Lesson Plan 10:

Illustration of veterans protesting

You Decide: Filipino Veterans’ Long Fight for Justice (Modified)

This is a shorter version of “You Decide,” adapted for middle school and/or lower-level readers; students read scenarios and debate what to do at three key turning points in the veterans movement to gain benefits. 


In this lesson, students debate what to do at each of three key turning points in the long fight for veterans’ benefits and recognition. They learn about the different strategies activists employed, discover how they responded to setbacks, and consider how citizens can hold their government accountable.

This lesson is a modified version of Lesson 5; it includes fewer scenarios and shorter, less complex texts than the full version. The instructions include suggested modifications for ELL or other lower-level readers.


40 minutes (some modifications for lower-level readers may take additional time)


Grade Level/Subject

High School or Middle School Social Studies

Common Core: Middle School
  • CCSS.ELA-LITERACY.RH.6-8.1 Cite specific textual evidence to support analysis of primary and secondary sources.
  • CCSS.ELA-LITERACY.RH.6-8.2 Determine the central ideas or information of a primary or secondary source; provide an accurate summary of the source distinct from prior knowledge or opinions.
UCLA Public History Initiative | US History Content Standards
  • Era 9, Standard 4: The struggle for racial and gender equality and the extension of civil liberties
  • Era 10, Standard 1: Recent developments in foreign and domestic policies
1. Introduction (5 minutes): Greatest Generation

Display the “Greatest Generation” illustration from the exhibit Under One Flag. Ask students to describe what’s going on in the illustration: who’s taking action, where are events happening, and what are the people asking for? Students should identify that these are scenes of activists in the long struggle for Filipino veterans benefits. In today’s lesson, students will learn the real story behind these scenes.

2. Role Play (at least 30 minutes; allow extra time to diagram texts as needed):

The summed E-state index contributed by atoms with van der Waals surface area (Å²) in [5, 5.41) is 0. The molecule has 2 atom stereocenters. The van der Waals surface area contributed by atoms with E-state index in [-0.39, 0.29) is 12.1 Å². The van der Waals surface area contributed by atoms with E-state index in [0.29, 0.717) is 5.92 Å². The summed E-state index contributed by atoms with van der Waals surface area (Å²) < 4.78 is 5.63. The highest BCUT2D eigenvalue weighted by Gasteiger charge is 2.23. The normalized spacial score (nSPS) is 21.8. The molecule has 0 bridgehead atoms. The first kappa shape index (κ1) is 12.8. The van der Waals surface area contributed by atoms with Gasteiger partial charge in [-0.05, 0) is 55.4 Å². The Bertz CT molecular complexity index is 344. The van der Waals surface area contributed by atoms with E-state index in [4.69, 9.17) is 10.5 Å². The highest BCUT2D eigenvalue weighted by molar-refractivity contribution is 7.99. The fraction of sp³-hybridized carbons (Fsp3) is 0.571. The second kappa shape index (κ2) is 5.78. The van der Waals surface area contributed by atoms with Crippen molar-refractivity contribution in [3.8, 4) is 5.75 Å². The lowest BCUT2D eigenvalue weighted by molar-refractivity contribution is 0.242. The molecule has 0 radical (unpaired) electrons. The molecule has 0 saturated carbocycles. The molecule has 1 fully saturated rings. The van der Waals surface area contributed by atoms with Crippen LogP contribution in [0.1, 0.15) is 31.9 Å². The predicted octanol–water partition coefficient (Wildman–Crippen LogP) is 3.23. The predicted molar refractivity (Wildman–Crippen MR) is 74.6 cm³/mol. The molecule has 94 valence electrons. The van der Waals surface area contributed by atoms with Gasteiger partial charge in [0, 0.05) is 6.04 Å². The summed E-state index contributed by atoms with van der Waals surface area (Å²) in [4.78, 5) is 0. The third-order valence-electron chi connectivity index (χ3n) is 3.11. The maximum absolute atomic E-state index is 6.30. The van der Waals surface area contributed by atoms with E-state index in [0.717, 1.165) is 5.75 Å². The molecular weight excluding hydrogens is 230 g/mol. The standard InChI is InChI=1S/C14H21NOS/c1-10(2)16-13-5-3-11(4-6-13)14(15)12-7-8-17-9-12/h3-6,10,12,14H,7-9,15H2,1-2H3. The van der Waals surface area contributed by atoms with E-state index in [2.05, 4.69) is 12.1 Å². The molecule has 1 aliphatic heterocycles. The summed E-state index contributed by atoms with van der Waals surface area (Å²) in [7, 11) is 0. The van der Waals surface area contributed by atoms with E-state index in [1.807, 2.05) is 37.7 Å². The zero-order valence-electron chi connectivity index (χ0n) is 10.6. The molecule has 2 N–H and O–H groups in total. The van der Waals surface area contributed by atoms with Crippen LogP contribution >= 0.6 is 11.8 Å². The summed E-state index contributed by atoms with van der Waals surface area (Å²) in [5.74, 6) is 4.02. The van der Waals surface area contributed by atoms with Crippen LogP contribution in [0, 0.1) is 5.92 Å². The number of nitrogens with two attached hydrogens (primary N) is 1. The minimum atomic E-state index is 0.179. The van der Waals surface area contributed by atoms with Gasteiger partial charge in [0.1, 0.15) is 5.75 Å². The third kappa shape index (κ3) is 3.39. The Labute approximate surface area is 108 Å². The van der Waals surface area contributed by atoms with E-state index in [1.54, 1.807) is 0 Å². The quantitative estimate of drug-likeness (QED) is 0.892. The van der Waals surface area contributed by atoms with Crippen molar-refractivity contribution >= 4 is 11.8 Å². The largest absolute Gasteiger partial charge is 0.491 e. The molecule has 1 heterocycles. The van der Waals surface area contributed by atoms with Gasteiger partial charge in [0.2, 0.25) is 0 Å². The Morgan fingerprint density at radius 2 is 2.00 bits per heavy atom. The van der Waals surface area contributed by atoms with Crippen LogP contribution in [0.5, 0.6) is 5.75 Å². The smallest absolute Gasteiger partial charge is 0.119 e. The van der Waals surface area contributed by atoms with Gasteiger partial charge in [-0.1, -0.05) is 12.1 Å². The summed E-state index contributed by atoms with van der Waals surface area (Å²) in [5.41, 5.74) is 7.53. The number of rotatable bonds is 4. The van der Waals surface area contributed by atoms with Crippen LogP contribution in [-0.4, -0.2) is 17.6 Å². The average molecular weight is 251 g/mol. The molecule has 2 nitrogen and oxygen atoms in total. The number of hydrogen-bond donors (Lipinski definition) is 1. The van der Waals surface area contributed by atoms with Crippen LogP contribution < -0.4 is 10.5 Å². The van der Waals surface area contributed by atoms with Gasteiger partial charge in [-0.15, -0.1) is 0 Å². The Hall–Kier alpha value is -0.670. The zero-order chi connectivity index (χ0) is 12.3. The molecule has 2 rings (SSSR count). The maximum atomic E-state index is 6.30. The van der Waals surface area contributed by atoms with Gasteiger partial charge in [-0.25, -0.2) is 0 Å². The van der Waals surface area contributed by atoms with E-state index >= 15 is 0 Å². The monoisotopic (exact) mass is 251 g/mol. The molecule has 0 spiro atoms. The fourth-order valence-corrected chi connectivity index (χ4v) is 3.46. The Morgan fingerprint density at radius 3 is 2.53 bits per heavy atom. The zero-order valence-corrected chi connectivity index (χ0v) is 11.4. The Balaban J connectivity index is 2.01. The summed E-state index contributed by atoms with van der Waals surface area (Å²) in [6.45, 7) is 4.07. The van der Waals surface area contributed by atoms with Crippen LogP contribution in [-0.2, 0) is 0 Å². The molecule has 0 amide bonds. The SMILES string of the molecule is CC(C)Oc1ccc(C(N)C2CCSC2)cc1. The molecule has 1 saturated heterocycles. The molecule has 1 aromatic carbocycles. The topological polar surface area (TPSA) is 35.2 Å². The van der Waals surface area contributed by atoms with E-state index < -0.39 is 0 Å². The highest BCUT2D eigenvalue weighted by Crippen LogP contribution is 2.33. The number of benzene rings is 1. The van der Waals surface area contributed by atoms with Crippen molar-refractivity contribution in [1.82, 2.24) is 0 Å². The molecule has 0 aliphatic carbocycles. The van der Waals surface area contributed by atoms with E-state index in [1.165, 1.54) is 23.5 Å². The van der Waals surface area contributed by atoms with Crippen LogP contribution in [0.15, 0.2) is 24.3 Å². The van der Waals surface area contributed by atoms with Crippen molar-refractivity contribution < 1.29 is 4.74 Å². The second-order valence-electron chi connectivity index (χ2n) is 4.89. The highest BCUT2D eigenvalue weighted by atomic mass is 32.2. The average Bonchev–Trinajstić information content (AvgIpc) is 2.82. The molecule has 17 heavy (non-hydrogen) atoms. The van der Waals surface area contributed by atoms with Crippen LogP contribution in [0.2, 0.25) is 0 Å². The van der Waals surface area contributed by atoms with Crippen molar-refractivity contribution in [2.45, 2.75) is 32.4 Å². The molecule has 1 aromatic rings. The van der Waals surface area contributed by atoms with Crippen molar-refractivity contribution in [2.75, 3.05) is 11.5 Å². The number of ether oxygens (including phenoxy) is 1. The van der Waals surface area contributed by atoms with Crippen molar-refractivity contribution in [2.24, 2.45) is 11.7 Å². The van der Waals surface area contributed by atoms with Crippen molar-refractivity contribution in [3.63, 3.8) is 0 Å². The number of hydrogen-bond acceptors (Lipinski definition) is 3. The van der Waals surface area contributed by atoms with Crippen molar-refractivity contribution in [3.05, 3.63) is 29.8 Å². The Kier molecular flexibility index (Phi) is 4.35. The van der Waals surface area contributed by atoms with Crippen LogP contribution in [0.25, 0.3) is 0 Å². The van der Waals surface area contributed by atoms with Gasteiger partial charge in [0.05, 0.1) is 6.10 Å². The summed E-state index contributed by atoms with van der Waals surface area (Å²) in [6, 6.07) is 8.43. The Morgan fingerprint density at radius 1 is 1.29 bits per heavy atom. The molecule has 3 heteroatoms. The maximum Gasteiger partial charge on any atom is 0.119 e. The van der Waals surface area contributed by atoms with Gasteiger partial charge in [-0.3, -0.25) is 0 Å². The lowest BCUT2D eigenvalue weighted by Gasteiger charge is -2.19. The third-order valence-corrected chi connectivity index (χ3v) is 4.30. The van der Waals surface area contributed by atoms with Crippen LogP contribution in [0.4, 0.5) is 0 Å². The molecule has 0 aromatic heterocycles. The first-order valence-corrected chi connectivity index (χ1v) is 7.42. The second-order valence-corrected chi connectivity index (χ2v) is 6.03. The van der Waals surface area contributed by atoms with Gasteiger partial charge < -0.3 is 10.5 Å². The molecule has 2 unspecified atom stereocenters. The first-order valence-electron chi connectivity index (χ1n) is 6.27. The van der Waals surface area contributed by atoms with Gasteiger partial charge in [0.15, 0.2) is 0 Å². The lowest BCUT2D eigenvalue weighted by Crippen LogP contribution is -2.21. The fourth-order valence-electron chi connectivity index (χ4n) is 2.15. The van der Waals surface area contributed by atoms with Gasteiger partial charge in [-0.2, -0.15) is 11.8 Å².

Break students into groups of 3-4. Pass out the first scenario about The Rescission Act. Allow students time to read the scenario, then to debate the options on the card (5-7 minutes each). Students must decide what to do, whether by selecting one of the options presented or designing their own response. Ask each group to share out what choice they made and why. Then reveal what actually happened before introducing the next scenario. Repeat until all scenarios have been debated.

  1. 1946: The Rescission Act | What Really Happens: The Philippines reject the offer; diplomat Carlos P. Romulo, himself a veteran, testifies before the U.S. Congress in 1948, saying: “The Rescission Act deprives Filipino veterans of veterans’ benefits, with the proviso that $200 million be appropriated to the Army of the Philippines. These $200 million, which are purportedly in lieu of the benefits of which Filipino veterans were thus deprived, are actually not even sufficient to cover their back pay. The Philippine Government has chosen not to accept the appropriation.”
  2. 1980s: Change the Law | What Really Happens: Filipino veterans and their advocates tried all of these strategies, often at the same time. Senator Daniel Inouye introduced a bill every year for 18 years to repeal the Rescission Act. DC-based veterans were a regular sight in the halls of Congress. Activists like Jon Melegrito started working with college students at George Washington University to teach them the history and get them engaged in the fight. Nearly every Filipino American community organization was involved in some way. But Congress only met the activists half way: the Immigration Act of 1990 included a provision that allowed for the naturalization of Filipino veterans without providing for benefits or overturning the Rescission Act.